The Championships kicked off in May. Senior Football was up for grabs all season. With the shortened field of clubs, everyone was in with a shout late in July. In the end, the 6 who made it to the playoffs were Christopher's, Shannon Blues, Aidan McAnespies, Connemara Gaels, Kerry, and Wolfe Tones.
Donegal were the 2 left on the outside looking in despite some gallant displays
over the summer.
|Hartford made a good run this year, but McAnespies made|
the Junior B Final.
In the quarter finals the Gaels met Kerry and Aidan McAnespies met Wolfe Tones. The Tones could not break their playoff duck and lost by the narrowest of margins to their arch rivals having had several chances to win the game. The Gaels dispatched Kerry with room to spare in their game. The semi finals saw Shannon Blues and Aidan McAnespies play a classic game of football. It was the type of game that leaves spectators wanting more, and makes one wonder how, after a century of existence on this side of the pond, that Gaelic Football is still a relatively unknown sport in the United States. The level of skill, excitement, and tension that the game can generate is second to none. It was clear that neither side wanted to come out on the wrong end of the result, and neither did - on Sunday at least. The game ended in a draw after extra time. The teams did it again the following Tuesday, and McAnespies had the gas in the tank to hold off a late Blues comeback and advance to the final. It turned out to be the Gaels who made the final to meet the Macs after defeating Christopher's with some room to spare.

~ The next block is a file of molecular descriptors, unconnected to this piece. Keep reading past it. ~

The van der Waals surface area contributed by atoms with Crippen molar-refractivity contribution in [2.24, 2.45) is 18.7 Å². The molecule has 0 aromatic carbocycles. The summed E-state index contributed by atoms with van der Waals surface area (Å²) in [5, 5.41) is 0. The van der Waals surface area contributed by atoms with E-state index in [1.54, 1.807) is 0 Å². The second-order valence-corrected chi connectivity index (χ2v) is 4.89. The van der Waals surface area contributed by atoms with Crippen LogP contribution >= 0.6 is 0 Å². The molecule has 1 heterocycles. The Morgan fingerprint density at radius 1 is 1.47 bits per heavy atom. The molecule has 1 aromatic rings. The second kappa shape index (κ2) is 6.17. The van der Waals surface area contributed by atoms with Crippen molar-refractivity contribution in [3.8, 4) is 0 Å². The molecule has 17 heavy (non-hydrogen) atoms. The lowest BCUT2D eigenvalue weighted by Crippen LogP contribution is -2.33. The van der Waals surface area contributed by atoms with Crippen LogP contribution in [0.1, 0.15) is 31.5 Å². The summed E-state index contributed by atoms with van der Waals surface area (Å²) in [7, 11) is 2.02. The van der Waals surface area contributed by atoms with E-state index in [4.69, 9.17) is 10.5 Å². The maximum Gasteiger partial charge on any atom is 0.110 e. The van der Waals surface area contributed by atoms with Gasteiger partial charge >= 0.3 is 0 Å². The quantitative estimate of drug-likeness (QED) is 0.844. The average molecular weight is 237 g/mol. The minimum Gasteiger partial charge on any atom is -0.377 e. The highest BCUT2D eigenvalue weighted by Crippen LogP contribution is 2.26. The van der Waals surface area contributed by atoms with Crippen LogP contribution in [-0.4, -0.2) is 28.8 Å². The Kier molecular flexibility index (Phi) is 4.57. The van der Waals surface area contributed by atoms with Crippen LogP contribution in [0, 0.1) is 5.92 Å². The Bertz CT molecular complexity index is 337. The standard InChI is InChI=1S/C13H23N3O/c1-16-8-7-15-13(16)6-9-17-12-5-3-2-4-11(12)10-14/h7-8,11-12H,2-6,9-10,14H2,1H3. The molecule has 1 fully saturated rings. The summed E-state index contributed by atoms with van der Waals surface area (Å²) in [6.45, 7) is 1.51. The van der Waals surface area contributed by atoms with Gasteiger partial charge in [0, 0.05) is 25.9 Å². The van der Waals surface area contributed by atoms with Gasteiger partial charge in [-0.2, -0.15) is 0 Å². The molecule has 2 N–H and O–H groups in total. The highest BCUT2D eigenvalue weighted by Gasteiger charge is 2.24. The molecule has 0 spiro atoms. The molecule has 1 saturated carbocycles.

|Another one that I liked from 2013 - Shamrocks Captain Edel McGovern with the Orla Benson Cup making the post game speech.|
The talk on the Sunday evening of the semi-finals was that the final had been played already, the Connemara Gaels were not given much of a chance against what was a strong McAnespies team that looked to be gelling at precisely the right time of year. With a starting 13 that featured 7 home based players, and bench filled with juniors, it was hard to see how the Gaels could come out on top. The old saying that the games are played for a reason proved to be true as the Gaels won a famous victory with a performance that contained all of the self-belief a team could possibly have, and left McAnespies somewhat at a loss to figure out what happened when the final whistle sounded. It was the first senior victory for the club since 2001 and celebrations in JJs on
Dot Ave. continued for almost a full week.
|Christopher's Faithful looking confident of a result.|
In senior hurling it was
Tipperary who proved to be top dog all
season. With a strong squad of players
from back to front, Tipp topped the table getting the key wins in the round
robin stages of the championship, while Galway and Wexford met in an all Brighton semi-final game, which was also a repeat of the
2012 final. Fr. Tom Burke's had done